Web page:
ST-10451, the 3rd most prevalent ST in 2014 (9.8%), is only 1 base pair different thanST-1407 and isolates have similar antimicrobial resistance profiles (Figure 24).ST-1407 is an internationally identified clone that has been described as a superbug, harboring high-level resistance to cephalosporins and is threatening the last recommended first-line therapy options for gonorrhea treatment (Allen, 2013; Unemo, 2010; Unemo, 2011; Unemo, 2012). ST-1407 was the prevalent ST in 2010, 2011 and 2012.  In 2013, only 4.6% (54/1,183) and in 2014 only 2.2% (47/2,101) of isolates were identified asST-1407 (Figure 19). As mentioned previously,ST-10451 is highly related toST-1407, as isST-11765 (n=11),ST-6899 (n=8),ST-3158 (n=4) andST-3148 (n=3) plus 12 other STs with one to three isolates in each.  These highly related isolates are all characterized with the tbpB-110 allele and have por alleles that differ by up to 4 nucleotide base pairs.  A total of 13.9% of isolates (293/2,101) were eitherST-1407 or highly related sub-types ofST-1407.  This percentage is slightly higher than 2013 (11.2%) but has decreased since 2012 which had 23.6% (243/1,031) of isolates within theST-1407 genogroup.  The isolates in 2014'sST-1407 genogroup are primarily CMRNG [68.3% (200/293)] and Probable CMRNG [27.6% (81/293)].  All are resistant to ciprofloxacin.   Only 2.4% (7/293) of isolates in thisST-1407 genogroup had decreased susceptibility to cefixime and/or ceftriaxone however, 18.8% (55/293) of them were resistant to azithromycin (Figure 22).

Distribution of STs within provinces is represented in Figures 20 and 21. ST-2400 was identified in 4 provinces including QC [48.3% (143/296)], ON [42.9% (127/296)], BC [5.1% (15/296)] and AB [3.7% (11/296)]. ST-5985, the next most prevalent ST type, was identified in BC [60.4% (177/293)], then ON [21.5% (63/293)], AB [14.7% (43/293)], SK [3.4% (10/293)] and MB [0.3% (1/293)]. ST-10451 was identified primarily in ON [96.6% (198/205)], then QC [2.9% (6/205)], and AB [0.5% (1/205)].

Figure 18. Prevalent NG-MAST Sequence Type Distribution of Neisseria gonorrhoeae Isolates Tested by the NML, 2014; N=2,101Figure 18 note a

Text description follows.
Description - Figure 18

A bar chart demonstrating the distribution of Neisseria gonorrhoeae isolates within the most prevalent sequence types (STs).  Thirty-six different STs are along the horizontal axis and the vertical axis represents the number of isolates.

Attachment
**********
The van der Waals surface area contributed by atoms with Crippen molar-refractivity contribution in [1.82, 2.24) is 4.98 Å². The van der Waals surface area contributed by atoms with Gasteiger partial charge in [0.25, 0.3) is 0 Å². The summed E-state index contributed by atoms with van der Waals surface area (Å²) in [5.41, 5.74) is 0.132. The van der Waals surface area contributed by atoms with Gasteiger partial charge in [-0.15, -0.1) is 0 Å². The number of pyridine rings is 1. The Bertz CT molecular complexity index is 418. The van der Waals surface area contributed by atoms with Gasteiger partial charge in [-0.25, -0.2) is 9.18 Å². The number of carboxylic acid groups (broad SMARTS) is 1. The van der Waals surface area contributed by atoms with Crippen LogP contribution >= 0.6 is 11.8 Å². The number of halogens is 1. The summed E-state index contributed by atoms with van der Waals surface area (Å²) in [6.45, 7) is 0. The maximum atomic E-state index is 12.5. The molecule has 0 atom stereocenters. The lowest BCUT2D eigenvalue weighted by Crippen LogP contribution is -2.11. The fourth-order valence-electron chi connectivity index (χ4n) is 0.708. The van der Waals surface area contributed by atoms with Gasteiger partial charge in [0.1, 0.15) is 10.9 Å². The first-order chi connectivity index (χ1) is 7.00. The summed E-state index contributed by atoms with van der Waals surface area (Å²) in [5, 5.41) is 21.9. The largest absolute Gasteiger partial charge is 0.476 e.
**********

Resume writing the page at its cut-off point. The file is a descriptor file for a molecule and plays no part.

NG-MAST No. of isolates
ST-2400 296
ST-5985 294
ST-10451 205
ST-9663 134
ST-1407 47
ST-10567 39
ST-9523 39
ST-10452 35
ST-6360 29
ST-11299 26
ST-10129 23
ST-9665 20
ST-7638 19
ST-2992 17
ST-10131 15
ST-10132 15
ST-3935 14
ST-5624 14
ST-8502 13
ST-8684 13
ST-9551 13
ST-8695 12
ST-11765 11
ST-4637 11
ST-8890 11
ST-10450 10
ST-2318 10
ST-3150 10
ST-9999 10
ST-11086 9
ST-21 9
ST-25 9
ST-4995 9
ST-69 9
ST-9047 9
ST-5268 8

Figure 19. Trends of Prevalent NG-MAST Sequence Types of Neisseria gonorrhoeae Isolates Tested by NML, 2010 - 2014Figure 19 note a

Text description follows.
Description - Figure 19

A clustered bar chart showing the percentage of Neisseria gonorrhoeae with specific sequence types for the years specified.  Each year is represented by a different colored bar.  The horizontal axis represents the different STs.  The vertical axis represents the percentage.  The denominator for calculating the percentage is the total number of viable isolates tested by the NML for each year.

NG-MAST 2010
(N=1,233)
2011
(N=1,158)
2012
(N=1,031)
2013
(N=1,183)
2014
(N=2,101)
ST-2400 0.00% 0.43% 7.37% 12.09% 14.09%
ST-1407 13.22% 15.11% 11.06% 4.56% 2.24%
ST-5985 0.08% 0.00% 0.58% 6.09% 13.99%
ST-9663 0.00% 0.00% 0.00% 7.35% 6.38%
ST-10451 0.00% 0.00% 0.00% 0.85% 9.76%
ST-3307 1.30% 9.33% 5.72% 2.70% 0.38%
ST-3150 11.44% 1.30% 6.60% 2.87% 0.48%
ST-3550 5.19% 5.87% 5.14% 0.34% 0.00%
ST-3158 9.00% 3.80% 3.49% 1.61% 0.19%
ST-2992 2.43% 1.47% 2.13% 0.42% 0.81%
ST-3935 0.24% 2.16% 1.36% 0.68% 0.67%
ST-4709 0.32% 1.04% 1.94% 2.03% 0.14%
ST-7986 0.00% 0.60% 4.07% 0.76% 0.00%
ST-225 5.27% 2.42% 1.75% 0.17% 0.24%
ST-9523 0.00% 0.00% 0.00% 1.18% 1.86%
ST-4266 4.06% 3.28% 0.78% 0.00% 0.00%
ST-292 0.97% 1.47% 1.75% 0.42% 0.19%
ST-6360 0.00% 0.00% 0.19% 1.01% 1.38%
ST-10452 0.00% 0.00% 0.00% 0.34% 1.71%
ST-10567 0.00% 0.00% 0.00% 0.08% 1.86%